Jul/Aug 2022  •   Fiction

Byron Greenblatt's Better Self

by Elizabeth Walztoni

Public Domain image

Byron Greenblatt painted the cinderblock dugouts at the high school baseball diamond for free because the aspirational journal his wife had left in his truck challenged him to do something kind every day in May. The sun was just going down, and a pair of joggers circled the orange sky on the track, but other than their shadows and the sound of their breathing approaching and waning, the world was empty and smelled of soft wet grass. He had finished the home team dugout during lunch periods A and B and begun on the away team's after the debate club left his classroom at five, and now it was just after seven.

The outside of the dugout was covered in fresh light blue, but the inside was still raw concrete. Left unfinished, the walls had grown stained and mossy from many humid summers and looked like something inside an aquarium, so he scraped them of growth before covering them in mold-resistant paint he found in the janitorial closet. The paint was probably left over from the boys' bathrooms, which were the same color.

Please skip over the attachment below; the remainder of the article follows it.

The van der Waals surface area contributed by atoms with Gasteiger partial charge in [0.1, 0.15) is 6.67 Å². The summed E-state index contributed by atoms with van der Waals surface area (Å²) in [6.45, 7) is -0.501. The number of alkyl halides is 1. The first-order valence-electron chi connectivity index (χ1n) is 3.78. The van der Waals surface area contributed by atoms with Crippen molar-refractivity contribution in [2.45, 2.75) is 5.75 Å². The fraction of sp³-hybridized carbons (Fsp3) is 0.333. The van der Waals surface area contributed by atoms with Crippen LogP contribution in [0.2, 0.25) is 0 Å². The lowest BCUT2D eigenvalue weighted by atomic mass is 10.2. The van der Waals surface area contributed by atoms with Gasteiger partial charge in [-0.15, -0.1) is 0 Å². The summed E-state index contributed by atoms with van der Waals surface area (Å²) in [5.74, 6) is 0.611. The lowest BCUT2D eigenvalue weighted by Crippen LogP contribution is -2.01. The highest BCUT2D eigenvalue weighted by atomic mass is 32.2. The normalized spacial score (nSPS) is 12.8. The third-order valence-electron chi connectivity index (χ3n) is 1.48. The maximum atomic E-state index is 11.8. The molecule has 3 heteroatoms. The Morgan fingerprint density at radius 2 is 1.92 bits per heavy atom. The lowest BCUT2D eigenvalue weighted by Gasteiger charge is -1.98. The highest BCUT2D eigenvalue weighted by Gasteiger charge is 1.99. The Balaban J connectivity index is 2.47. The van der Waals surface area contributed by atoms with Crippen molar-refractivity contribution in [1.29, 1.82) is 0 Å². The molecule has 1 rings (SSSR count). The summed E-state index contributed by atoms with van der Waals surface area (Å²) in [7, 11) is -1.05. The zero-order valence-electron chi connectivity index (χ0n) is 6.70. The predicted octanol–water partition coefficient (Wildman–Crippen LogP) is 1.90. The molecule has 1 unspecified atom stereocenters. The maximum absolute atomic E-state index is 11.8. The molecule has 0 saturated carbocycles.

He completed this act of kindness outside of his working hours because he did not really feel like going home and seeing what else his wife had bought that day. She got him a self-help quiz workbook from a yard sale a few years before, which told him he had an avoidant personality.

Byron Greenblatt also had carpal tunnel, probably, in his right wrist. He was afraid of what he might have to do to fix it, and so when he felt the white-warm twisting in the muscled knot below his calculator watch he stopped and held it still, feeling the feeling until the feeling stopped. This had been going on since he worked picking up tennis balls at a country club in high school, and had came and went over the decades since.